The Vessel presents itself as an urban playground for carefree fun and scrambling. But it's really a heavily policed, grimly regulated space. Brendan McDermid

The “Vessel” at New York’s Hudson Yards—like so many of his designs—look as if the dystopian world of 1984 has been given a precious makeover.

An alien arriving on Earth this month might be forgiven for assuming that Thomas Heatherwick is currently the world’s most beloved urban designer. The British designer/engineer just unveiled his mammoth climbing-frame-cum-corncob Vessel at New York’s Hudson Yards, while just a few minutes up the Hudson River, an offshore park Pier 55 (also known as Diller Island) is rising out of the tidal sludge on Heatherwick-designed concrete lily pads. In London, his Coal Drops Yard retail development, which features kissing buildings, opened last October in the formerly warehouse-filled hinterland behind Kings Cross Station. Further afield, Heatherwick Studios repurposed a grain silo as an art gallery in Cape Town in 2017 and is co-designing something that looks like a titanic xylophone in Shanghai.

This high-profile intercontinental spread has made Heatherwick all but ubiquitous. It has also earned him a heavy dose of suspicion mixed with contempt, both from critics and the public. His name is often used as something of a synonym for everything that’s wrong with contemporary urban design. The New York Times has dubbed him the “billionaire whisperer” for his dossier of flashy corporate projects; the Guardian called him a “Pied Piper” who has managed to beguile extra-wealthy patrons. Some of his projects have been dubbed “Truman Show Nightmares.” Even the generally, pro-development, pro-business conservative media has started coming for Heatherwick’s projects as bellwethers pointing to exactly where our cities are going awry. But why?

Because, frankly, many of Heatherwick’s projects stink. Time and again, his designs crop up in urban ensembles that look as if the dystopian world of Orwell’s 1984 had been given a kooky Wes Anderson makeover. It’s not aesthetics that are the inherent problem, however. The issue is that the kind of developments that Heatherwick’s structures brand appear playful but are actually loci for a queasy mix of distraction and surveillance, places that promise cheerful hi-jinx but which enforce consumption-driven regimentation on their users. Look at the Vessel (which some wags have already informally renamed “the Shawarma,” thanks to its resemblance to a spinning meatloaf-cone). Here’s a fun $150 million tower of staircases that invites visitors to clamber—but only under ludicrously strict conditions and control. Like many of his projects, it’s essentially a gaudy monument to being only ever-so-slightly free.

Or take Heatherwick’s most notorious project to date, London’s now-cancelled Garden Bridge. In its initial renderings it looked charming: a breezy, shady flower meadow strung incongruously but delightfully across the River Thames. But soon, the cracks started to show. The bridge would secure public funding from Transport for London as piece of infrastructure, but offer no needed improvement to pedestrian circulation, all the while banning bikes and closing in the evening for corporate event hire. Visitors would have their cellphones tracked; such typical public-park pleasures as music or picnics would be banned. Making this experience yet bitterer was a strong suspicion that the project was rigged in Heatherwick’s favor by then-mayor Boris Johnson. Having already lumbered London with a stifling, claustrophobic double-decker bus designed by Heatherwick, Johnson and the Garden Bridge then exited the scene,  having cost the public purse £53 million ($70 million) without a single brick being laid.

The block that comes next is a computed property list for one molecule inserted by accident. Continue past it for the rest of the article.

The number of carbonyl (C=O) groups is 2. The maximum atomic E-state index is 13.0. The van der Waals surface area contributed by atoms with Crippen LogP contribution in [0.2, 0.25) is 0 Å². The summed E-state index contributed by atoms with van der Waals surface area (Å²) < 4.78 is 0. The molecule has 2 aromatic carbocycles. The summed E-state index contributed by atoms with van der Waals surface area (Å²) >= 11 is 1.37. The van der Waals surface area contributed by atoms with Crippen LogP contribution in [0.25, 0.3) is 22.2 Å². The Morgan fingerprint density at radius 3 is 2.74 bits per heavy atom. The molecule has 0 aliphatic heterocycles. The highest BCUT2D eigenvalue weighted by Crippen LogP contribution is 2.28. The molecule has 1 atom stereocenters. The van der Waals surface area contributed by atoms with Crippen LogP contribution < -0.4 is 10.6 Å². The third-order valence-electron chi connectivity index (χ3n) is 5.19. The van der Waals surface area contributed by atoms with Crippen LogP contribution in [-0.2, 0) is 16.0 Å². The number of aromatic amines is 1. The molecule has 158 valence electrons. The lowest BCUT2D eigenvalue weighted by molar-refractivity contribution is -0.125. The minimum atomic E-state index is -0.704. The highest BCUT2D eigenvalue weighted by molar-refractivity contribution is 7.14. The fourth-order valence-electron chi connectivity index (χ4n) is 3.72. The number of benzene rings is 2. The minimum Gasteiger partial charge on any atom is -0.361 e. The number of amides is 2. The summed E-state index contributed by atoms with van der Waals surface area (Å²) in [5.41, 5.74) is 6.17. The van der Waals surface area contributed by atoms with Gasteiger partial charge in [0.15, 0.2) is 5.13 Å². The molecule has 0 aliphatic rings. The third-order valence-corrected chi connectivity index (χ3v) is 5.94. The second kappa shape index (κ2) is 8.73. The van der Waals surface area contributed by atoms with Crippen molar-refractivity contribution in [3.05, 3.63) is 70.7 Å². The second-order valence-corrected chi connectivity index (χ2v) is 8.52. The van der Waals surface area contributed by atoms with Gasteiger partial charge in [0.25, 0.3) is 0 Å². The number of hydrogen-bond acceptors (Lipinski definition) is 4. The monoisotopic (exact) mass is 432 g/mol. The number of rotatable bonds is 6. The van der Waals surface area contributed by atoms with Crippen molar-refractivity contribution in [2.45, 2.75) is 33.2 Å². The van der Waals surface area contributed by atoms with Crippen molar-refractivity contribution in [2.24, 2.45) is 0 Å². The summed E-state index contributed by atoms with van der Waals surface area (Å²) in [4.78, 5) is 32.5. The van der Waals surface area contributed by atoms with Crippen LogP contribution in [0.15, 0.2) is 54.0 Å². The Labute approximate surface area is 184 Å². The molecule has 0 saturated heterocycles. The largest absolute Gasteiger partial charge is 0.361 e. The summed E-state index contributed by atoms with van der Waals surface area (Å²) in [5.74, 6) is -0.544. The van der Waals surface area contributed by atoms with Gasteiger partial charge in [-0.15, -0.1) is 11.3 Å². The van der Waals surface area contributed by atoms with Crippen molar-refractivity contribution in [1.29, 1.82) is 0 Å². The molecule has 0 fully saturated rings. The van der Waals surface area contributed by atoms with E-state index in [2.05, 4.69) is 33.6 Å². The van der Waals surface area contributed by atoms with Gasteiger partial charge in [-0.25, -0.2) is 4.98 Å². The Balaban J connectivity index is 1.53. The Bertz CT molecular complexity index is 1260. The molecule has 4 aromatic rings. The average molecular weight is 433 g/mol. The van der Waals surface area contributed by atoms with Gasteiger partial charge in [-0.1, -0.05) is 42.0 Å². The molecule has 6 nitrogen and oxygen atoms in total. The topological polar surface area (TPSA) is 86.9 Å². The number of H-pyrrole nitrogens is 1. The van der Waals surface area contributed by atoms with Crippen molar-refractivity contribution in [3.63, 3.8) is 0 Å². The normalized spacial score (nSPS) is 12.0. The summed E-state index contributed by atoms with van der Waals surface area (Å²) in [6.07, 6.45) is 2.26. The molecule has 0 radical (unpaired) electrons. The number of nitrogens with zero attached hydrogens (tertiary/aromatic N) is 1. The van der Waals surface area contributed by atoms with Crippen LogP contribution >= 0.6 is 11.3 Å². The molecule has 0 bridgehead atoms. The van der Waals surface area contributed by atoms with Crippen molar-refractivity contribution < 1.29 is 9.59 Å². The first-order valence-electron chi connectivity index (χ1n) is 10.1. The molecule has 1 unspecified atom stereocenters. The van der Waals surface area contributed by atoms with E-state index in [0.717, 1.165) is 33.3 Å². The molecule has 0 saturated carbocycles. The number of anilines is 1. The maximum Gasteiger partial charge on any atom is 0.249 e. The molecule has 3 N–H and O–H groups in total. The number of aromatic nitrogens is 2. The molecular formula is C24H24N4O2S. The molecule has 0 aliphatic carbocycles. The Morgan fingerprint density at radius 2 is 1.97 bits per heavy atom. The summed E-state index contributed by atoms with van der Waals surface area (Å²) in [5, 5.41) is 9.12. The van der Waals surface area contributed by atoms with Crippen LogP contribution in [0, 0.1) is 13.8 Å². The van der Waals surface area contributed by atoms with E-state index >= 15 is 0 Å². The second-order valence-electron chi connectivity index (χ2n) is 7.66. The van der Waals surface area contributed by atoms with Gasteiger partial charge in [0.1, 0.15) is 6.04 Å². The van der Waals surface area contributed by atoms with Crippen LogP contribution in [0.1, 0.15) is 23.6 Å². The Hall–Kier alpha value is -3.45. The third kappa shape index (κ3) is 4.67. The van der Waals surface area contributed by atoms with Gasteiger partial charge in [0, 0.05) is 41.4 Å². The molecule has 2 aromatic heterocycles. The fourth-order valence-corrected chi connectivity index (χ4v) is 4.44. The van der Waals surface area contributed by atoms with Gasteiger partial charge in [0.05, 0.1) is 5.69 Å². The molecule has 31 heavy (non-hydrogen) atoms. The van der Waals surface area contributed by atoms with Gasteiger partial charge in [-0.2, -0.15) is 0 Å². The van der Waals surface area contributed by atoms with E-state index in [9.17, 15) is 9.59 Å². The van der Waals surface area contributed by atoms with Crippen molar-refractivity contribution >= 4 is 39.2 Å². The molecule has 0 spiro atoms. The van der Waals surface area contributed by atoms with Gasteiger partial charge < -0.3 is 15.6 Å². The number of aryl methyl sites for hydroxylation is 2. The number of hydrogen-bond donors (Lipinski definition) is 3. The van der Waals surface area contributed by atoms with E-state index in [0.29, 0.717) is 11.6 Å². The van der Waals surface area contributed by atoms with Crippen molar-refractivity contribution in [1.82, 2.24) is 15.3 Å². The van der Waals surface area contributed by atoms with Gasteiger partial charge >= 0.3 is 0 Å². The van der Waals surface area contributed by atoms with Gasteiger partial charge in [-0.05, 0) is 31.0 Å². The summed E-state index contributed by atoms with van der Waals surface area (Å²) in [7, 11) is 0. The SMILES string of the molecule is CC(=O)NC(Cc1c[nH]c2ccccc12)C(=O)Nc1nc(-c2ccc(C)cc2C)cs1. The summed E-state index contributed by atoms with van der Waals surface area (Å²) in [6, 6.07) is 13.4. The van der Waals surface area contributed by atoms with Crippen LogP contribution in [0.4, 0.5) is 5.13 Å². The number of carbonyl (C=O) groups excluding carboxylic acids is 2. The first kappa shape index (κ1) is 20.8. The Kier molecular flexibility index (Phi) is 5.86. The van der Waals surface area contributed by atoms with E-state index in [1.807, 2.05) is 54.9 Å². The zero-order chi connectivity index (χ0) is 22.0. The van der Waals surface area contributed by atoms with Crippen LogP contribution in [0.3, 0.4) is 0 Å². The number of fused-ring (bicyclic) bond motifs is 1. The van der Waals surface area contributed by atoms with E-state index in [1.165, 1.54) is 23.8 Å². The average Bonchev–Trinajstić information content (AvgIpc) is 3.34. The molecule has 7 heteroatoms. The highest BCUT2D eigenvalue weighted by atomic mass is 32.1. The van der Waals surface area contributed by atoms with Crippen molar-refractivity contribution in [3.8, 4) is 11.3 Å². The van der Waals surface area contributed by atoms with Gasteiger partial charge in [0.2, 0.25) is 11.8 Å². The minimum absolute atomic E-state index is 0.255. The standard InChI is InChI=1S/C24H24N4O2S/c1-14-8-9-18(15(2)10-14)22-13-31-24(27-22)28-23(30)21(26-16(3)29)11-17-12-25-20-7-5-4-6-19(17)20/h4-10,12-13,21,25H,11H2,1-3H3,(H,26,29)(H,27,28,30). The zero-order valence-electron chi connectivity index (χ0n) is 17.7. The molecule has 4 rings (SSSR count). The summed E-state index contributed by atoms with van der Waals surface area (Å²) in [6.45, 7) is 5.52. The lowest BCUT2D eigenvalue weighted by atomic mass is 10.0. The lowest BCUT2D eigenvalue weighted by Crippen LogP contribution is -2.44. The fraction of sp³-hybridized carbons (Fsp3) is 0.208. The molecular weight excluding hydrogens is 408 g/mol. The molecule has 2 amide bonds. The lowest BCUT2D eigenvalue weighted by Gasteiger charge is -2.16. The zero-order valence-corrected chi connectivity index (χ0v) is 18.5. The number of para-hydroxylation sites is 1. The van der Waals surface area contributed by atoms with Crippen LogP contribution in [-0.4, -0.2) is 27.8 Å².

This security-cameras-behind-the-flowers approach wasn’t a one-off. London’s Coal Drops Yards cropped up in an area once full of underground nightclubs and cheap artists’ studios. The area has now been transformed into an anodyne, gutless shithole populated with places selling coffee at £15 a cup. Located next to St. Martin’s College of Art, the development is a public-seeming but actually private space so devoid of any evidence of creative spark that a stroll around can give you the uneasy feeling that you’ve arrived a day or so after some sort of brutal police crackdown.

And now we have the Vessel. Presenting itself as an urban playground for carefree fun and scrambling, it is, yet again, in fact a heavily policed, grimly regulated space. Hudson Yards controls access to the structure by ticket, and asserts in their terms and conditions the right to use any image of the structure taken by anyone granted access for promotional purposes in perpetuity. Following an outcry, the Yards have generously conceded that photos taken by people who haven’t even entered the yards themselves will be exempted, meaning that people who take photos of it from the safe distance of 11th Avenue will not be forced to sign over rights to their images forever. That this is a concession is telling in itself. This isn’t a playground: It’s an Instagram-friendly panopticon.

These forebears don’t bode well for New York’s upcoming Pier 55, which to date shows little sign of avoiding the mistakes of its predecessors. Like most cities, New York needs genuine public spaces where anyone can hang out and mingle without having to buy stuff, click online user agreements, or do anything more than stay within the broad boundaries of the law. With the Vessel and Pier 55, all it is getting is functionless corporate-driven architectural dingleberries. Everyone deserves better.

CORRECTION: An earlier version of this article stated that the Vessel’s cost was $200 million, a cost which in fact covers both the structure and the public square and gardens. The Vessel’s construction cost is in fact $150 million.

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